New Jersey school won't let a girl with epilepsy take medical marijuana

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A school in New Jersey won't allow a 16-year-old girl with epilepsy and autism to take medical marijuana, even if it helps reduce the seizures she experiences through the day.

"She could have Valium or oxycodone, but not medical marijuana," her father, Roger Barbour, told "Other children can take their medicine. My daughter cannot."

Since August, Genny Barbour has been taking three doses of cannabis oil throughout the day: in the morning, after school and before bed. Her mother and father say it's transformed her life in ways that other medications — and brain surgery — couldn't.


Genny's doctor also recommended she take a fourth dose, during the school day. Although medical marijuana is legal for children in New Jersey, the Larc School — the private institution she attends in South Jersey's Maple Shade School District — won't allow it since marijuana is still illegal under federal law.

The superintendent of the Maple Shade School District declined to comment, citing the ongoing litigation. The Larc School did not immediately return a request for comment.


The parents have already lost one legal battle in administration court this January. The judge ruled that the parents didn't make a strong enough case for the necessity of the fourth dose, reports. He also noted that no one at the school was designated as her caregiver, as mandated by the state law.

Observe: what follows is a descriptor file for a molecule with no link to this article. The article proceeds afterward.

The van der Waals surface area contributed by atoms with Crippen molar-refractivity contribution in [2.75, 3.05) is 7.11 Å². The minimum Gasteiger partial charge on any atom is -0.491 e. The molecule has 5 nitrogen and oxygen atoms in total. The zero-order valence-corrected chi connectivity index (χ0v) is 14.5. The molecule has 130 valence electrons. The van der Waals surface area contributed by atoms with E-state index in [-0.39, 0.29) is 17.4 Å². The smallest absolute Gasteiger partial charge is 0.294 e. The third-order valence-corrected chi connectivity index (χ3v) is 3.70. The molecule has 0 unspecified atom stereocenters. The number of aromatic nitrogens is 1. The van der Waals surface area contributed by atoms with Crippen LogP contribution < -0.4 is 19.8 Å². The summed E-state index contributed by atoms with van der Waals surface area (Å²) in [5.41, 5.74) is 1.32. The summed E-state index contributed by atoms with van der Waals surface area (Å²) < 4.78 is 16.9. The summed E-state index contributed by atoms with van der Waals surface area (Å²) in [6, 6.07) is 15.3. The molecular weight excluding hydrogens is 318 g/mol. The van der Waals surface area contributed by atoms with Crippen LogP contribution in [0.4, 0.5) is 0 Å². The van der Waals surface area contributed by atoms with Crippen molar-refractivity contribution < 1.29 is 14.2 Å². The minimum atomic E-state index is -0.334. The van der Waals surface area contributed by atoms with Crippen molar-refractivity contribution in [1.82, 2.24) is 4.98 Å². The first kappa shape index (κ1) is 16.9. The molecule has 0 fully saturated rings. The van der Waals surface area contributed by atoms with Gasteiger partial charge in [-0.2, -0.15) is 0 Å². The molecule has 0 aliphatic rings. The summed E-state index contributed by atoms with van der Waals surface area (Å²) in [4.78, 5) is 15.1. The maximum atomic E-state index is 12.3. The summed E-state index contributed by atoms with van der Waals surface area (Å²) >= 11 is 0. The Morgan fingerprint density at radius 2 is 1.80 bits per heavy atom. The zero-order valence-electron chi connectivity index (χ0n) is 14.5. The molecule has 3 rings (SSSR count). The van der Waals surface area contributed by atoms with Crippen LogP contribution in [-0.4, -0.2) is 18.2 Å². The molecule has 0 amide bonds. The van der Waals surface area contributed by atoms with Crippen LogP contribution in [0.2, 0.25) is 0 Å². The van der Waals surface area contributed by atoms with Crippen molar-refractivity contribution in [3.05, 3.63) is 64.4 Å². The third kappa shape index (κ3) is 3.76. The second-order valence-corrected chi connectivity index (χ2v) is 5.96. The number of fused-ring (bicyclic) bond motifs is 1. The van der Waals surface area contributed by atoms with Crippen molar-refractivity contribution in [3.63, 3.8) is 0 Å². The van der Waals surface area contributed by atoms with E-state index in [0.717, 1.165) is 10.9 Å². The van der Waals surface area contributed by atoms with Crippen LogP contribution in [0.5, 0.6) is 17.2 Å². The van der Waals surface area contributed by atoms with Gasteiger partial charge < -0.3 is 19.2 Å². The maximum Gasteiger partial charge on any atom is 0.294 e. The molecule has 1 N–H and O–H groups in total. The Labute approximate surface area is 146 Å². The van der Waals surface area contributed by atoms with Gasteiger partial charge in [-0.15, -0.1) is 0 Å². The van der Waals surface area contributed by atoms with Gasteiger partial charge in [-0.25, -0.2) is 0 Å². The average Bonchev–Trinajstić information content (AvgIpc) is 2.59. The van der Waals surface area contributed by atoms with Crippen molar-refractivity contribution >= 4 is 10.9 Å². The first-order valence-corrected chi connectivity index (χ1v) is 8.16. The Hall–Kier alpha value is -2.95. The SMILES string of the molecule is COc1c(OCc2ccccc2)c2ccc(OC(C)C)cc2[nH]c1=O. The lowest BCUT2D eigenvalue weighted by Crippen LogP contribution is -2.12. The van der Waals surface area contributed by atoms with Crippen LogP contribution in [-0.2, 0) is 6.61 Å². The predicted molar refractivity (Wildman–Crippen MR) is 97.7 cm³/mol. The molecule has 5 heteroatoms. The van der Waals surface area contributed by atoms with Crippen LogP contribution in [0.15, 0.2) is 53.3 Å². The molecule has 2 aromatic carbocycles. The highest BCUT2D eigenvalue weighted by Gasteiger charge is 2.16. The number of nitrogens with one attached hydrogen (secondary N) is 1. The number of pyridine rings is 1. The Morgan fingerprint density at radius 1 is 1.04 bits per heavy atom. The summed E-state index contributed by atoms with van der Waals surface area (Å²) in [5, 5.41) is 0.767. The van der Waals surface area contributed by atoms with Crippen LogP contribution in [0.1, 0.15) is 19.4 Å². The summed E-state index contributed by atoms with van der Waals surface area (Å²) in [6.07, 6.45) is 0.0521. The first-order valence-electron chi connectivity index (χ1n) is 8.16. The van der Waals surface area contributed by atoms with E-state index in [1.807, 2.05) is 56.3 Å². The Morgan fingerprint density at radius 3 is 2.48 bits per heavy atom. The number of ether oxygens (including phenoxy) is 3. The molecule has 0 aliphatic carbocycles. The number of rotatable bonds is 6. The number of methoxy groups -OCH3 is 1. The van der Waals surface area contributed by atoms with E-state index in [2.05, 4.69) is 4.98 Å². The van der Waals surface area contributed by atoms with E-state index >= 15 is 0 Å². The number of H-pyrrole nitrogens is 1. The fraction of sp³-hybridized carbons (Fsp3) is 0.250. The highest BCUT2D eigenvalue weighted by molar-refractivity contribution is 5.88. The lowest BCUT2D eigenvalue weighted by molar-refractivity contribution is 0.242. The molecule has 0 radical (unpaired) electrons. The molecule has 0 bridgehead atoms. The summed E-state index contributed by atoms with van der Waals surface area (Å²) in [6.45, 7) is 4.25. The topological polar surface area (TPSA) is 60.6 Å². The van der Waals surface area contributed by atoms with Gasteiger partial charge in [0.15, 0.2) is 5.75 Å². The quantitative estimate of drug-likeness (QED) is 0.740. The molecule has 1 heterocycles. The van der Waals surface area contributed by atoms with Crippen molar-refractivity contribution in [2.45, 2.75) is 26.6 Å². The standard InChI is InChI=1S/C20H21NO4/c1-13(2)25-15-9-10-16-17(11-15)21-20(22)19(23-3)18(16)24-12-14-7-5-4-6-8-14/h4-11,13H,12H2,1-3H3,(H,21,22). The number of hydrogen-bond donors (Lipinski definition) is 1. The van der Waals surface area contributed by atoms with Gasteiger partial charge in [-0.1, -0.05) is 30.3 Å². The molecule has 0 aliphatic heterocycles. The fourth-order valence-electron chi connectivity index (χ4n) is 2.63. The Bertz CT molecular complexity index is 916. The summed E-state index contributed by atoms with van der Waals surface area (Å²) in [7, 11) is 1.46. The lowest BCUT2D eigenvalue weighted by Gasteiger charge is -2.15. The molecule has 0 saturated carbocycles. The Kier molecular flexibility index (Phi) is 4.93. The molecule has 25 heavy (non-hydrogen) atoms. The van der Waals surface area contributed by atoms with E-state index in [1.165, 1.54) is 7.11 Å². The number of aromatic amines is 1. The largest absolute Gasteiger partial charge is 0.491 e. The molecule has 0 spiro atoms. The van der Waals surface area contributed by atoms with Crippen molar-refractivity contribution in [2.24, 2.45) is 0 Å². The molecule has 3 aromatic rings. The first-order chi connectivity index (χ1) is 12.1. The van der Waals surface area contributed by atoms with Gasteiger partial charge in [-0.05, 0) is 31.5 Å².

They are appealing the ruling, but will face the same judge who denied the initial request, according to


Medical marijuana has been legal in New Jersey since 2010, but the program is restrictive compared with the other two dozen states that permit the drug.

Gov. Chris Christie isn't a fan. He's called medical marijuana "a front for legalization" and said there's isn't a huge demand for the drug among patients.


Ted Hesson was formerly the immigration editor at Fusion, covering the issue from Washington, D.C. He also writes about drug laws and (occasionally) baseball. On the side: guitars, urban biking, and fiction.